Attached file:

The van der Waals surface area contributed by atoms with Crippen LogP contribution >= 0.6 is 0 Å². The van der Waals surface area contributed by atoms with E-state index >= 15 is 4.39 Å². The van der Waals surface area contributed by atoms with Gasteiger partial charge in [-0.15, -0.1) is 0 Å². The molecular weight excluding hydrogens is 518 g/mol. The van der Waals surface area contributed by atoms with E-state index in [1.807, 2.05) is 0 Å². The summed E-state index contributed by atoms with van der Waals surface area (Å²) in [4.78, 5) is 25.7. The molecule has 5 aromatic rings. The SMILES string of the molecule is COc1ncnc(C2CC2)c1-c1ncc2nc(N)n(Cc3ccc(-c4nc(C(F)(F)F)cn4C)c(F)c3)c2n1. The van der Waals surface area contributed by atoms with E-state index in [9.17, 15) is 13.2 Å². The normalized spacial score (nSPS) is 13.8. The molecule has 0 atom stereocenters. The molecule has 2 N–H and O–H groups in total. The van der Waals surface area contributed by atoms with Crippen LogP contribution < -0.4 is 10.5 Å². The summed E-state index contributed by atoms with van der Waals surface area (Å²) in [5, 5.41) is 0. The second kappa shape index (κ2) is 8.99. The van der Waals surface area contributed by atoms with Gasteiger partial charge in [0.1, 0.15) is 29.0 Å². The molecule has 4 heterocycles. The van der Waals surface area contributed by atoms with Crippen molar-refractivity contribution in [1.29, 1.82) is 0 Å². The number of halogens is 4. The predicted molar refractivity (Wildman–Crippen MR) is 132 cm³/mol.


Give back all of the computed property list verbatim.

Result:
The van der Waals surface area contributed by atoms with Crippen LogP contribution >= 0.6 is 0 Å². The van der Waals surface area contributed by atoms with E-state index >= 15 is 4.39 Å². The van der Waals surface area contributed by atoms with Gasteiger partial charge in [-0.15, -0.1) is 0 Å². The molecular weight excluding hydrogens is 518 g/mol. The van der Waals surface area contributed by atoms with E-state index in [1.807, 2.05) is 0 Å². The summed E-state index contributed by atoms with van der Waals surface area (Å²) in [4.78, 5) is 25.7. The molecule has 5 aromatic rings. The SMILES string of the molecule is COc1ncnc(C2CC2)c1-c1ncc2nc(N)n(Cc3ccc(-c4nc(C(F)(F)F)cn4C)c(F)c3)c2n1. The van der Waals surface area contributed by atoms with E-state index in [9.17, 15) is 13.2 Å². The normalized spacial score (nSPS) is 13.8. The molecule has 0 atom stereocenters. The molecule has 2 N–H and O–H groups in total. The van der Waals surface area contributed by atoms with Crippen LogP contribution < -0.4 is 10.5 Å². The summed E-state index contributed by atoms with van der Waals surface area (Å²) in [5, 5.41) is 0. The second kappa shape index (κ2) is 8.99. The van der Waals surface area contributed by atoms with Gasteiger partial charge in [0.1, 0.15) is 29.0 Å². The molecule has 4 heterocycles. The van der Waals surface area contributed by atoms with Crippen molar-refractivity contribution in [1.29, 1.82) is 0 Å². The number of halogens is 4. The predicted molar refractivity (Wildman–Crippen MR) is 132 cm³/mol.